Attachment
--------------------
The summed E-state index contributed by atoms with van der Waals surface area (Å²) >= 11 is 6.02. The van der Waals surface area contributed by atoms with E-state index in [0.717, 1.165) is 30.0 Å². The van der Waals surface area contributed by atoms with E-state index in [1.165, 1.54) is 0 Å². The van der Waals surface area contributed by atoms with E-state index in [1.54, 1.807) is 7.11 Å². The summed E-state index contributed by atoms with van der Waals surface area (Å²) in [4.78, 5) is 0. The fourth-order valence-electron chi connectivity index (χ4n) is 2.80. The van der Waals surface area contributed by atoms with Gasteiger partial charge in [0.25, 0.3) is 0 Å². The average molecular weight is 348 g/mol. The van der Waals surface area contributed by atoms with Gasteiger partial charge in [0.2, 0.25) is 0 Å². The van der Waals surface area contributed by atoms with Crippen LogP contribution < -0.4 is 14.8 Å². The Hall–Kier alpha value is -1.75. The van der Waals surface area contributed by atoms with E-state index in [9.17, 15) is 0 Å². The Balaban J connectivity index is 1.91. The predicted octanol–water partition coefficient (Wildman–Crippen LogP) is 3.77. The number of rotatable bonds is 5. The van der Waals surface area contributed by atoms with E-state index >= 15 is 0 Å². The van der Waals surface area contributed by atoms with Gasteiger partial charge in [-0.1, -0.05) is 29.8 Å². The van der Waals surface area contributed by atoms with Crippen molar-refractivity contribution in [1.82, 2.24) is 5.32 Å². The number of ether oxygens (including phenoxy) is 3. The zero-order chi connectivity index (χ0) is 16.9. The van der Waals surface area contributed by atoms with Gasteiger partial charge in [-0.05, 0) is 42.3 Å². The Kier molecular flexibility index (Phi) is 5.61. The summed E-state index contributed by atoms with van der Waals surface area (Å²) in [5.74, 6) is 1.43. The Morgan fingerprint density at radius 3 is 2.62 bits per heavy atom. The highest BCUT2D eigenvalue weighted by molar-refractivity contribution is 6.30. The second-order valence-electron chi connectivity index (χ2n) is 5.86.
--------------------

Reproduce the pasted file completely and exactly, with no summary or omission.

The summed E-state index contributed by atoms with van der Waals surface area (Å²) >= 11 is 6.02. The van der Waals surface area contributed by atoms with E-state index in [0.717, 1.165) is 30.0 Å². The van der Waals surface area contributed by atoms with E-state index in [1.165, 1.54) is 0 Å². The van der Waals surface area contributed by atoms with E-state index in [1.54, 1.807) is 7.11 Å². The summed E-state index contributed by atoms with van der Waals surface area (Å²) in [4.78, 5) is 0. The fourth-order valence-electron chi connectivity index (χ4n) is 2.80. The van der Waals surface area contributed by atoms with Gasteiger partial charge in [0.25, 0.3) is 0 Å². The average molecular weight is 348 g/mol. The van der Waals surface area contributed by atoms with Gasteiger partial charge in [0.2, 0.25) is 0 Å². The van der Waals surface area contributed by atoms with Crippen LogP contribution < -0.4 is 14.8 Å². The Hall–Kier alpha value is -1.75. The van der Waals surface area contributed by atoms with E-state index in [9.17, 15) is 0 Å². The Balaban J connectivity index is 1.91. The predicted octanol–water partition coefficient (Wildman–Crippen LogP) is 3.77. The number of rotatable bonds is 5. The van der Waals surface area contributed by atoms with E-state index >= 15 is 0 Å². The van der Waals surface area contributed by atoms with Gasteiger partial charge in [-0.1, -0.05) is 29.8 Å². The van der Waals surface area contributed by atoms with Crippen molar-refractivity contribution in [1.82, 2.24) is 5.32 Å². The number of ether oxygens (including phenoxy) is 3. The zero-order chi connectivity index (χ0) is 16.9. The van der Waals surface area contributed by atoms with Gasteiger partial charge in [-0.05, 0) is 42.3 Å². The Kier molecular flexibility index (Phi) is 5.61. The summed E-state index contributed by atoms with van der Waals surface area (Å²) in [5.74, 6) is 1.43. The Morgan fingerprint density at radius 3 is 2.62 bits per heavy atom. The highest BCUT2D eigenvalue weighted by molar-refractivity contribution is 6.30. The second-order valence-electron chi connectivity index (χ2n) is 5.86.